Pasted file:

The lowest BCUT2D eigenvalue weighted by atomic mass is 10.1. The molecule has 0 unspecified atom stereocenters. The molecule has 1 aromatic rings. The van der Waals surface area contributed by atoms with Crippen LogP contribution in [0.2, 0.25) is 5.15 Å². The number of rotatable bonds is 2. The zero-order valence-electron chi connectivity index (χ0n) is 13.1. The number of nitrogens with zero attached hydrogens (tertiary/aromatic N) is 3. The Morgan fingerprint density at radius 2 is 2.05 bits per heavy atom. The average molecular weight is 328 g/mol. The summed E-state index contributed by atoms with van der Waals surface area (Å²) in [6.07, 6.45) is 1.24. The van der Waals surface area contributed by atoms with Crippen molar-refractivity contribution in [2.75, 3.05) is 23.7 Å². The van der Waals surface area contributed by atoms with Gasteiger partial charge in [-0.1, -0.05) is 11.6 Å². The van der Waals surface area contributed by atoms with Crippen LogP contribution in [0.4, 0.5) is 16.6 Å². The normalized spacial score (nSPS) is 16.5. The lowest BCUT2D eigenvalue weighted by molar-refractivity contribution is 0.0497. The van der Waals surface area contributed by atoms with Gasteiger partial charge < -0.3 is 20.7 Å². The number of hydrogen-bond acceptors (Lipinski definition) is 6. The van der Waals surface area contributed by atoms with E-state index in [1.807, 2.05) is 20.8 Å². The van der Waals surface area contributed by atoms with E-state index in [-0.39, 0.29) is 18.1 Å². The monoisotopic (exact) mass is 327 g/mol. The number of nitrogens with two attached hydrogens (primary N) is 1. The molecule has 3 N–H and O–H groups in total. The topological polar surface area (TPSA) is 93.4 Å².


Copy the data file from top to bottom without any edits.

The lowest BCUT2D eigenvalue weighted by atomic mass is 10.1. The molecule has 0 unspecified atom stereocenters. The molecule has 1 aromatic rings. The van der Waals surface area contributed by atoms with Crippen LogP contribution in [0.2, 0.25) is 5.15 Å². The number of rotatable bonds is 2. The zero-order valence-electron chi connectivity index (χ0n) is 13.1. The number of nitrogens with zero attached hydrogens (tertiary/aromatic N) is 3. The Morgan fingerprint density at radius 2 is 2.05 bits per heavy atom. The average molecular weight is 328 g/mol. The summed E-state index contributed by atoms with van der Waals surface area (Å²) in [6.07, 6.45) is 1.24. The van der Waals surface area contributed by atoms with Crippen molar-refractivity contribution in [2.75, 3.05) is 23.7 Å². The van der Waals surface area contributed by atoms with Gasteiger partial charge in [-0.1, -0.05) is 11.6 Å². The van der Waals surface area contributed by atoms with Crippen LogP contribution in [0.4, 0.5) is 16.6 Å². The normalized spacial score (nSPS) is 16.5. The lowest BCUT2D eigenvalue weighted by molar-refractivity contribution is 0.0497. The van der Waals surface area contributed by atoms with Gasteiger partial charge < -0.3 is 20.7 Å². The number of hydrogen-bond acceptors (Lipinski definition) is 6. The van der Waals surface area contributed by atoms with E-state index in [1.807, 2.05) is 20.8 Å². The van der Waals surface area contributed by atoms with E-state index in [-0.39, 0.29) is 18.1 Å². The monoisotopic (exact) mass is 327 g/mol. The number of nitrogens with two attached hydrogens (primary N) is 1. The molecule has 3 N–H and O–H groups in total. The topological polar surface area (TPSA) is 93.4 Å².